Consider the following factors in your call center:
–Assess user requirements
–Identify functionality requirements
•Call center operations
–Number of sites
–Agents and types of services
–Types of calls, call treatment, and call handling
–Busy hour calls attempts (BHCA) rate
•Installation and upgrade requirements
–Installation and configuration information
–Upgrade and migration information
The following are suggested methods to use in gathering information to plan your network:
•Assess User Requirements—Users want applications to be available on demand in the network. The chief components of application availability are response time, throughput, and reliability. You can assess user requirements as follows:
–Develop community profiles of what different user groups require. Although many users have roughly the same requirements of an electronic mail system, engineering groups using Windows terminals and Sun workstations in an NFS environment have different needs from PC users sharing print servers in a finance department.
–Build a baseline for implementing an internetwork by interviewing groups, forming focus groups, or using surveys. Some groups might require access to common servers, while others might want to allow external access to specific internal computing resources. Formal surveys can be used to get a statistically valid reading of user sentiment regarding a particular service level or proposed internetworking architecture.
–Conduct a test involving representative users in a lab environment. This is most applicable when evaluating response time requirements. As an example, you might set up working systems and have users perform normal remote host activities from the lab network. By evaluating user reactions to variations in host responsiveness, you can create benchmark thresholds for acceptable performance.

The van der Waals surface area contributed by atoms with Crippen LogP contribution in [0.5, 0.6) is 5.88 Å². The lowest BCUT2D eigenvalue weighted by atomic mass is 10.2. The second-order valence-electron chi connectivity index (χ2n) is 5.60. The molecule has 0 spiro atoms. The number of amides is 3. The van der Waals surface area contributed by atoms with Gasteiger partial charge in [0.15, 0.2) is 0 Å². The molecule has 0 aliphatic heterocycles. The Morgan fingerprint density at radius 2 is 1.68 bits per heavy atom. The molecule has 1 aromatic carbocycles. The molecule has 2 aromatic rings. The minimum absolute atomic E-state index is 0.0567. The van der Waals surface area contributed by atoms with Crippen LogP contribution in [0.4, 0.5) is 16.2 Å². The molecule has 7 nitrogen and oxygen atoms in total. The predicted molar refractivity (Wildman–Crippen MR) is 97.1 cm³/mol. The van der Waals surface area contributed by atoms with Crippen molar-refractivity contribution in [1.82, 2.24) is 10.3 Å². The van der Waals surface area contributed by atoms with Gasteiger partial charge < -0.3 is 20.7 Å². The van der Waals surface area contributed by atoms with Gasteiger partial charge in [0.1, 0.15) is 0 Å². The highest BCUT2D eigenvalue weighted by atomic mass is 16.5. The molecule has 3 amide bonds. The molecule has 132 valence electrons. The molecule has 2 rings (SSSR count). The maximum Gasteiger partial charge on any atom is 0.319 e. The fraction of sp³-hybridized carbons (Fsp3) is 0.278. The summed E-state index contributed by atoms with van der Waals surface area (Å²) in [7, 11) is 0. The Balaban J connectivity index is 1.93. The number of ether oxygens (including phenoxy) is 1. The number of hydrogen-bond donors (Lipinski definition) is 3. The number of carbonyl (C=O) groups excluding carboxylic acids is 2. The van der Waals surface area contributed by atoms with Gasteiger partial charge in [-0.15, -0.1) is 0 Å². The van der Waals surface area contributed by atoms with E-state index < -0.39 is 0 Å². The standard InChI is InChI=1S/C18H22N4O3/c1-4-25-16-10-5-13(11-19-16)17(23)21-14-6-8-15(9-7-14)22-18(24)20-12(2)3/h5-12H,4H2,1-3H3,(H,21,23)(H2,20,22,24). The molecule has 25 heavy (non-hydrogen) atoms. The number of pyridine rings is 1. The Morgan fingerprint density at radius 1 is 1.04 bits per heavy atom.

•Identify Functionality Requirements—After you understand your internetworking requirements, you can select the specific functionality that fits your environment, such as the level of application availability and the implementation costs for that availability. Fault tolerance and redundancy should be considered also.
Call Center Operations
Review the business case studies in Test Case Studies for information on customer business requirements such as number of sites, agent profiles, types of calls, call handling and call treatment options, and sample call flows.
See the Understand Your Call Flows topic.
Planning a System Installation
See the Plan and Prepare for Your System Installation topic.
For installation and configuration checklists and documents, see the Installation and Configuration Checklists topic on the Implement tab.
For a list of installation and configuration documents for the software and hardware components that are part of the Cisco Unified Communications family of contact center products, see the Component Installation and Configuration Guides topic on the Implement tab.
Planning a System Upgrade
See the Plan and Prepare for Your System Upgrade topic.